Cornwall Council is seeking to get rid of a 17m former fishing boat which has been docked in Penzance Harbour for over 20 years and has been left to rot by its current owner. There is currently an issue with a number of abandoned boats which need to be sold or demolished in Cornish ports.

A meeting of Cornwall Harbours Board heard on Thursday, January 11, that the “live-aboard” vessel Karina Olsen was sold by its original owner with a condition that it was removed from the harbour within three months as it is taking up valuable berth space. However, the boat was resold without agreement with Penzance harbourmaster James Broughton and the new owner is not communicating with the authorities.

A council report stated: “Continuous attempts by the harbourmaster to make contact have come to no avail and with recent incidents with other unserviceable vessels the decision has been made to commence the process to take possession of the vessel. The owner was given until December 8 to contact the harbour office but has failed to do so.”

The meeting heard that the owner had not responded to six emails and a number of phone calls, and is currently in debt to the harbour for the sum of over £3,800. The Karina Olsen is in a deteriorating condition with no sign of maintenance and poses an increased risk to safety at the harbour. She has not been out of the water for at least four years and concern is rising over rotten planks and the presence of destructive gribble worm.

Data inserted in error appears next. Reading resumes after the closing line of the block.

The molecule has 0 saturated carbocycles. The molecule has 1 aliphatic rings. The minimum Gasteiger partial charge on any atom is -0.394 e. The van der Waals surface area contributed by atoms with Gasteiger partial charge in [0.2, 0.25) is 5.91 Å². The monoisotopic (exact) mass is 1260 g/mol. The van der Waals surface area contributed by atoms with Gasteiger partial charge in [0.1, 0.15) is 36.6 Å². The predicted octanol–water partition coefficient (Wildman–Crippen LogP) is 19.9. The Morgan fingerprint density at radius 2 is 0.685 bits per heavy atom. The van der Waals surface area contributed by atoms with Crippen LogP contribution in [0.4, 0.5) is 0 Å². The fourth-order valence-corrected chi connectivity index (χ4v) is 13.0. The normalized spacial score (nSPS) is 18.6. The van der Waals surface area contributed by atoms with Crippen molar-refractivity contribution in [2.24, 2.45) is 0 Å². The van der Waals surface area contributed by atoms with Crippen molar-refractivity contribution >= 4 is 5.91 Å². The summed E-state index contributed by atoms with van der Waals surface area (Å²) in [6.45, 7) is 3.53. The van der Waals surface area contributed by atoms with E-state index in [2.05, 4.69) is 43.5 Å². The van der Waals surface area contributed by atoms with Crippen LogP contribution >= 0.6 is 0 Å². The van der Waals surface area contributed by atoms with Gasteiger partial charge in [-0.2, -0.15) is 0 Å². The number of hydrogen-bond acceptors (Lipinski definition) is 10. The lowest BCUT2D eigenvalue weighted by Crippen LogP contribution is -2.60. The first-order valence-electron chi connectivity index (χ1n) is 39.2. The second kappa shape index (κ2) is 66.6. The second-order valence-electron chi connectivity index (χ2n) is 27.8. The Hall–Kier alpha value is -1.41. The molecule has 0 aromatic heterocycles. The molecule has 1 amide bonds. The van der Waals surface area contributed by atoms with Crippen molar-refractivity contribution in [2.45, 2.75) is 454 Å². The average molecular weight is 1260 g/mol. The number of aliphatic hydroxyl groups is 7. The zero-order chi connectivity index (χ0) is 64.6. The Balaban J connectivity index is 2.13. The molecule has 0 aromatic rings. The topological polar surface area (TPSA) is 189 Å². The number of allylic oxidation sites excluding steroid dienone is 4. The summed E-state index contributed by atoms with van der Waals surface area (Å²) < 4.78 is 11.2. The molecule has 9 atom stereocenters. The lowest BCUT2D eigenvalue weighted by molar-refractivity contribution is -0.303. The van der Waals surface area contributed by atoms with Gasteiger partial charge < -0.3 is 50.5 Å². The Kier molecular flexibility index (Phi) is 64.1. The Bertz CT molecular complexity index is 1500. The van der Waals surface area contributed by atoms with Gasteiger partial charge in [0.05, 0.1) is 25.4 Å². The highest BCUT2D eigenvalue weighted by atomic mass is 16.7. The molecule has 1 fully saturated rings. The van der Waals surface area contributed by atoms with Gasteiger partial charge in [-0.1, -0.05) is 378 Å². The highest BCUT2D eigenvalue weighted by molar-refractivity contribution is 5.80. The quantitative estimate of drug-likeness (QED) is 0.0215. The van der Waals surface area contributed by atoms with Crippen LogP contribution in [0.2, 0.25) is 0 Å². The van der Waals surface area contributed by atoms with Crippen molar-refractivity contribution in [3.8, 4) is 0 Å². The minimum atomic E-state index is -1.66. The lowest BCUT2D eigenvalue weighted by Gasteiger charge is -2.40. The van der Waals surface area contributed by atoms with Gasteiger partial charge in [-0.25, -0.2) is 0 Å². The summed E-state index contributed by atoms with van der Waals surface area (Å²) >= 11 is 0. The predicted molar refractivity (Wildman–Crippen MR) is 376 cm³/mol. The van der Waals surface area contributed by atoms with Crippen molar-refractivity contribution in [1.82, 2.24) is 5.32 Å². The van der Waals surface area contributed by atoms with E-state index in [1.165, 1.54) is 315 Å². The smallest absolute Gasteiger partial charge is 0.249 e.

In order to reduce the risk of the boat sinking, Cornwall Harbours Board has the powers to sell, remove or scrap it, which can cost up to £70,000.

Maritime manager Chris Jones said there have been a large amount of live-aboard vessels in Penzance harbour since Penwith District Council days and this is one from that time. There are two other boats in Penzance that would also be costly to dispose. “We also have a large ex-fishing boat in Penryn, which has been there for many, many years.”

He said: “In Truro we have one vessel on the river, a former café [legal discussions are currently taking place with the owner of the Compton Castle for its removal from Lemon Quay], which would fall into that large category.

“There are a number of smaller boats as well but they are relatively straightforward to get rid of and not too costly, ranging between £1,500 and £2,000. It’s when you’ve got the large boats that you’ve got to break in situ that you get the large expense.”

Mr Jones added: “In terms of what we can do to stop it – there’s continuing lobbying in the industry for registration schemes but ultimately you need the owner to have money to dispose of the boat.

“These are all legacy issues; they’re not boats that have arrived on our watch. We are now really strict with any boat that comes in. If it highlights as a risk to us we’re making the harbours not so welcoming to such vessels. We’re also enforcing our by-laws, terms and conditions, and mooring licences.”

Cornwall councillor Peter Channon replied: “When’s it all going to end? We seem to be powerless to do anything about it. Owners are escaping from this because we’re not pursuing them.”

Mr Jones disagreed: “We are pursuing heavily the owner of the vessel and we’re taking legal advice.”

The harbours board is also looking to sell or demolish the following boats:

Port of Truro: ‘Rosie’ 24ft Ex Sailing yacht

‘Kylie’ 22ft Bilge Keel yacht

‘Oscar’ 18ft Bilge Keel yacht

No name. Hurley 22 bilge keel yacht

‘Calypso’ 25ft Triple Keel Yacht

‘Urchin’ Hurley 22

No name. Blue Mayland power boat

‘Babe’ white cabin boat.

Port of Penryn: No name. Wayfarer sailing dinghy

‘Nimrod’ 22ft sailing yacht

No name small black speed boat

‘1215’ small white motor boat.